Well, actually, we were never once in Chicago. Schaumburg, yes; Park Forest, yes; Chicago, sadly no.

But we drove there, spent 6 hours in IKEA, spent the night with my parents, and drove back. All in the space of a weekend. Whew!

IKEA was frustrating. Most of what we wanted was out of stock. What we ended up with was insignificant enough to fit in the car, so we skipped on shipping it and just loaded up the Camry.

Seeing my parents was tough. My dad is in such pain, and is just not himself. My parents shared with me and Karsten a poem my niece had written a few weeks ago for school. You can imagine how wet our eyes were.

Papa-
The medicine’s made you so tired now,
And you’re fading away,
Little by little,
Like an old picture.

I remember your voice,
I remember sitting on your knee while you sang me a silly song or a
lullaby.

And I remember our family singing together in church,
Like a small choir.

You didn’t sing the notes on the page,
But the harmony.

I always loved to hear you sing.

You don’t sing anymore,
You’re too tired,
And it hurts you too much.

I remember your laugh,
You loved to tease and pull little pranks.
You still like to laugh,
But it hurts you,
And every time you laugh,
I see the pain flood your face.

We used to play sports,
Like softball and soccer,
But sports require energy,
Energy you don’t have.

You’re so brave, Papa,
To fight this disease.

I’m so proud of you,
But I’m scared.

I’m scared because I don’t want to lose you,
You’re scared because this family needs you so much,
And our family’s scared of the gaping whole that will be left if you go.

We love you Papa!

The whole family loves you,
And you’re in all our prayers,
Always.

I know it’s hard,
But please hold on,
We’ll get through this,
Everything will be all right.

Love, [niece’s name]

And the drive was exhausting.

But this week, we’re focused on getting the kitchen, bathroom, and laundry room in working condition, and then we’ll probably move in early next week.

Back from Chicago

15 thoughts on “Back from Chicago

  • April 18, 2005 at 12:17 pm
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    Wow, what a poem. Poor, sweet thing. How old is your niece?

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  • April 18, 2005 at 12:25 pm
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    Sounds like kind of a tough trip.

    Has your Dad gotten a pain consult? There are specialists in treating cancer pain, and if he hasn’t gotten expert consultation he probably should.

    Your niece wrote an amazing poem.

    Hope you’re well and taking care of yourself. *hugs* if you want ’em.

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  • April 18, 2005 at 12:30 pm
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    I have no words, just tears and hugz if you want them. You have an extraordinary niece.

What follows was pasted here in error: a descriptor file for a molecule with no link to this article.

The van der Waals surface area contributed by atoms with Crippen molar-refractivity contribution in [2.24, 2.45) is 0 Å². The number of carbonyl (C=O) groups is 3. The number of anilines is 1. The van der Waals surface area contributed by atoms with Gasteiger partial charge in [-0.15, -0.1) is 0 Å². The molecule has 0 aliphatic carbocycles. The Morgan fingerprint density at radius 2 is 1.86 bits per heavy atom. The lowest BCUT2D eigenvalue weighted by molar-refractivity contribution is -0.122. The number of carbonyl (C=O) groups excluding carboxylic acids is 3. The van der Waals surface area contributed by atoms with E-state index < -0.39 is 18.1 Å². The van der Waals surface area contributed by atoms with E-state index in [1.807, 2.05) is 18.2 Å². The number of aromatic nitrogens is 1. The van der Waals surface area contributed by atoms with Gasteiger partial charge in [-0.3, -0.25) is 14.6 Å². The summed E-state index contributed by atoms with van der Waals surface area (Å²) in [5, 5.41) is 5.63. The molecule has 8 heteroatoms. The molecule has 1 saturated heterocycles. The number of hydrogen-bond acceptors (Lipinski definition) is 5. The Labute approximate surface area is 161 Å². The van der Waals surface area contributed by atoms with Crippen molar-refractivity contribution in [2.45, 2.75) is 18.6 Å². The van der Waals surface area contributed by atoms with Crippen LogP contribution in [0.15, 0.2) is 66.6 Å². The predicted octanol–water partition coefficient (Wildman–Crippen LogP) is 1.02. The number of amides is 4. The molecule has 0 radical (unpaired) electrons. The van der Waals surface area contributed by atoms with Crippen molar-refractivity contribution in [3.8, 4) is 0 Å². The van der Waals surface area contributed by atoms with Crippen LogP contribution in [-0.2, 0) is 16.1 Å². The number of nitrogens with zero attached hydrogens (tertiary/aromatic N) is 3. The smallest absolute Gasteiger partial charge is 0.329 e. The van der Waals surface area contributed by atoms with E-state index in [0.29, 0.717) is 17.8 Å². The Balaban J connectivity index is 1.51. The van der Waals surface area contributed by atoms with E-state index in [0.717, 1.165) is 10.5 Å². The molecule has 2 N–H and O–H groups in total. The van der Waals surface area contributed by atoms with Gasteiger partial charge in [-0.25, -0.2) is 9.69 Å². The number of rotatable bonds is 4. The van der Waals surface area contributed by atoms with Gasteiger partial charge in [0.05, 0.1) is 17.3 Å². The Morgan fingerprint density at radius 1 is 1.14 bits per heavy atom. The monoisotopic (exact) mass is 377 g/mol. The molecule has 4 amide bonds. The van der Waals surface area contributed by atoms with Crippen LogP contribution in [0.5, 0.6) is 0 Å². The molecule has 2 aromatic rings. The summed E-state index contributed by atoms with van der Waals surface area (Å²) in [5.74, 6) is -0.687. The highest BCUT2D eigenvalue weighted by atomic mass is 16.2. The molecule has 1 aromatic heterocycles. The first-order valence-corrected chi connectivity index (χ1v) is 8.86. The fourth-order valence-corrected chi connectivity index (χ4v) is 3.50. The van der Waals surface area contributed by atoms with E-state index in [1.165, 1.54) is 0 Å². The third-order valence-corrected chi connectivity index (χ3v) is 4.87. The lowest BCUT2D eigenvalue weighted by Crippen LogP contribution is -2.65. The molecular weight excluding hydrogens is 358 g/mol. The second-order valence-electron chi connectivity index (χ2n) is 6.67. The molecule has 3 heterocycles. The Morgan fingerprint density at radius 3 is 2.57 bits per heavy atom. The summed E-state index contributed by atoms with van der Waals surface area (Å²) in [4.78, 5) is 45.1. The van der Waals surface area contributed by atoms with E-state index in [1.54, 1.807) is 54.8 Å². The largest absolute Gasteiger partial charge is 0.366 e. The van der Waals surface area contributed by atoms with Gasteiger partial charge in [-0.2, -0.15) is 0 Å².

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  • April 18, 2005 at 12:33 pm
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    She’s 17. She’s gone through so much in the past few years between her parents’ divorce and this. I really feel for her and my nephew.

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  • April 18, 2005 at 12:36 pm
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    I forget how much a divorce affects kids, as I was 3 when my parents split. That being said, we still deal with issues today.

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  • April 18, 2005 at 12:37 pm
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    As far as I know, it’s just his doctor handling the pain management. I know my dad has a lot of pain meds (that’s partly what’s making him so distant and tired, I suspect), but I don’t know if the doc could be doing a better job. I’ll have to remember to ask next time I talk with my mom. Thanks.

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  • April 18, 2005 at 12:37 pm
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    Yes, she is. Thank you.

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  • April 18, 2005 at 12:39 pm
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    She and her brother seem so tough and strong, but there are chinks in their armor, you know? And when other things hurt them, like this, they really hurt.

    Having your parents divorce when you’re 3 must introduce a whole different kind of trouble. I’m sorry you went through that.

    Reply
  • April 18, 2005 at 12:50 pm
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    Thanks. Yes, there’s tons of BS my sisters and I had with Dad not in my life for most of my life. The longest stretch included a 9 year hiatus of not seeing or hearing from him. There are lots of stories.

    Dad’s death was tough, because he really didn’t know us, nor did we know him. That being said, my mother and father were able to put 30 years of hatred, fighting and court battles behind them, and forgive each other.

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  • April 18, 2005 at 1:07 pm
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    What she said. You’re in my thoughts.

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  • April 18, 2005 at 6:14 pm
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    Oh, Kate.

    I’m glad your niece felt she could share her feelings of love with your dad.

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  • April 18, 2005 at 7:46 pm
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    Oh, wow. Your niece sounds so amazing.

    -J

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  • April 18, 2005 at 9:32 pm
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    She’s a good kid. It’s a little weird to say anything more glowing than that since the family consensus is she’s practically a clone of me, but she is definitely a good kid. 🙂

    Reply

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